Do Lockdowns Reduce the Spread? Maybe a Little. But what else do they do?
“Everything we call real is made of things that cannot be regarded as real. If quantum mechanics hasn’t profoundly shocked you, you haven’t understood it yet.” — Niels Bohr (1885-1962)
The 2020 fire season is nearing its end. But monstrous wildfires continue to rage across America’s western states, devastating towns and habitats, and killing hundreds of people and millions of animals. Politicians and environmentalists continue to rage that climate change is the primary factor, allowing few responsible, commonsense forest management actions that could actually reduce the risks.
We live in a world of complex issues, which can be very frustrating. I have been doing research on the generic structure of issues for a long time. There is an underlying pattern that might be helpful to know about. I call it the issue tree. What follows is necessarily simplified to fit into a short article, but it is still a big step forward.
Its headlines like the Guardian’s, “Plummeting insect numbers ‘threaten collapse of nature”, that induce paranoia that “insects are hurtling down the path to extinction, and threatening a “catastrophic collapse of nature’s ecosystems”.
“The care of human life and happiness, and not their destruction, is the first and only legitimate object of good government.” —Thomas Jefferson (1809)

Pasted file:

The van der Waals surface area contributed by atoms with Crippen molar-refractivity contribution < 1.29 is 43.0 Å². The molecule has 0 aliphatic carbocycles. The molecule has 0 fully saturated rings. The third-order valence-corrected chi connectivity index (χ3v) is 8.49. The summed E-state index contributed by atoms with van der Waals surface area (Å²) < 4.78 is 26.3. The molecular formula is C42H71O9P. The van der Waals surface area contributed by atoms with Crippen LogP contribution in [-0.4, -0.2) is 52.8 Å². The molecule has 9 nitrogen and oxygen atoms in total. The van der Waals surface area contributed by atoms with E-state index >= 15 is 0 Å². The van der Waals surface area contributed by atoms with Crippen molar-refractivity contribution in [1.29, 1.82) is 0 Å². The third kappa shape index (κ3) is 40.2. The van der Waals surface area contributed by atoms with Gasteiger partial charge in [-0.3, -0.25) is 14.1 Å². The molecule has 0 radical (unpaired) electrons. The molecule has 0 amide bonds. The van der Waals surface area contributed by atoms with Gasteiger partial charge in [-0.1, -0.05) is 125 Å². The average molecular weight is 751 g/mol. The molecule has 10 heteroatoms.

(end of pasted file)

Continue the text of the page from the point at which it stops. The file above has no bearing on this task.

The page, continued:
Philosophy is written in this grand book, the universe, which stands continually open to our gaze. But the book cannot be understood unless one first learns to comprehend the language and read the letters in which it is composed.” – Galileo
Yesterday NASA’s Jet Propulsion Laboratory published “The Anatomy of Glacial Ice Loss.” For the most part it’s an interesting, though not particularly revolutionary, discussion of the various forces that add to and subtract from glacial ice. Nothing wrong with that.
But its authors took the opportunity to insert a poison pill, a little bit of fearmongering, in a video caption:
Why a dramatic acceleration in sea level? It’s based primarily on dire models, typically presented to coastal planning commissions as ‘best science’, suggesting increasing ice instability and Antarctica ice sheet collapse. “Antarctica has the potential to contribute more than 3.3 feet of sea-level rise by 2100 and more than 49 feet by 2500.”
A paper out of the Harvard School of Public Health makes the claim that “Unconventional oil and natural gas development” will increase “ambient particle radioactivity” down wind. More simply, fracking will increase radon down wind. They are wrong on two counts: First, they find the increase in radon by trying multiple models until they get a publishable result, multiple testing and multiple modeling or MTMM, aka p-hacking. Second, any increase in radon is very small and higher levels of radon are actually beneficial to humans, e.g., decreases in lung cancer.